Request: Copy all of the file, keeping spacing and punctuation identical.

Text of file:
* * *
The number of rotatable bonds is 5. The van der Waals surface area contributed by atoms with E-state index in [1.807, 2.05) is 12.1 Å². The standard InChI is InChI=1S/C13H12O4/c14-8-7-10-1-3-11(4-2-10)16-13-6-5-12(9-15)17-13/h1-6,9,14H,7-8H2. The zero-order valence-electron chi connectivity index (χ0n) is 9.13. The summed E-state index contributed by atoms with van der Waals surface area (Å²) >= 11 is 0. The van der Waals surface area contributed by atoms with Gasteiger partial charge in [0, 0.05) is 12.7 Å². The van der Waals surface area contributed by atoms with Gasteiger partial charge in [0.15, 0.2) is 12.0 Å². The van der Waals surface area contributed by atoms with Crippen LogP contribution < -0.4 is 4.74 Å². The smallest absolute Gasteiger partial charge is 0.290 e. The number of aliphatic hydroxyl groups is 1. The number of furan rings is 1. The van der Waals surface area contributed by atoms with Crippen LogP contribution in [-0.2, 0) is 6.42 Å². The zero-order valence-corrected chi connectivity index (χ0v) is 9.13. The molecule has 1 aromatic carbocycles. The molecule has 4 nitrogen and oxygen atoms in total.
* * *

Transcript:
The number of rotatable bonds is 5. The van der Waals surface area contributed by atoms with E-state index in [1.807, 2.05) is 12.1 Å². The standard InChI is InChI=1S/C13H12O4/c14-8-7-10-1-3-11(4-2-10)16-13-6-5-12(9-15)17-13/h1-6,9,14H,7-8H2. The zero-order valence-electron chi connectivity index (χ0n) is 9.13. The summed E-state index contributed by atoms with van der Waals surface area (Å²) >= 11 is 0. The van der Waals surface area contributed by atoms with Gasteiger partial charge in [0, 0.05) is 12.7 Å². The van der Waals surface area contributed by atoms with Gasteiger partial charge in [0.15, 0.2) is 12.0 Å². The van der Waals surface area contributed by atoms with Crippen LogP contribution < -0.4 is 4.74 Å². The smallest absolute Gasteiger partial charge is 0.290 e. The number of aliphatic hydroxyl groups is 1. The number of furan rings is 1. The van der Waals surface area contributed by atoms with Crippen LogP contribution in [-0.2, 0) is 6.42 Å². The zero-order valence-corrected chi connectivity index (χ0v) is 9.13. The molecule has 1 aromatic carbocycles. The molecule has 4 nitrogen and oxygen atoms in total.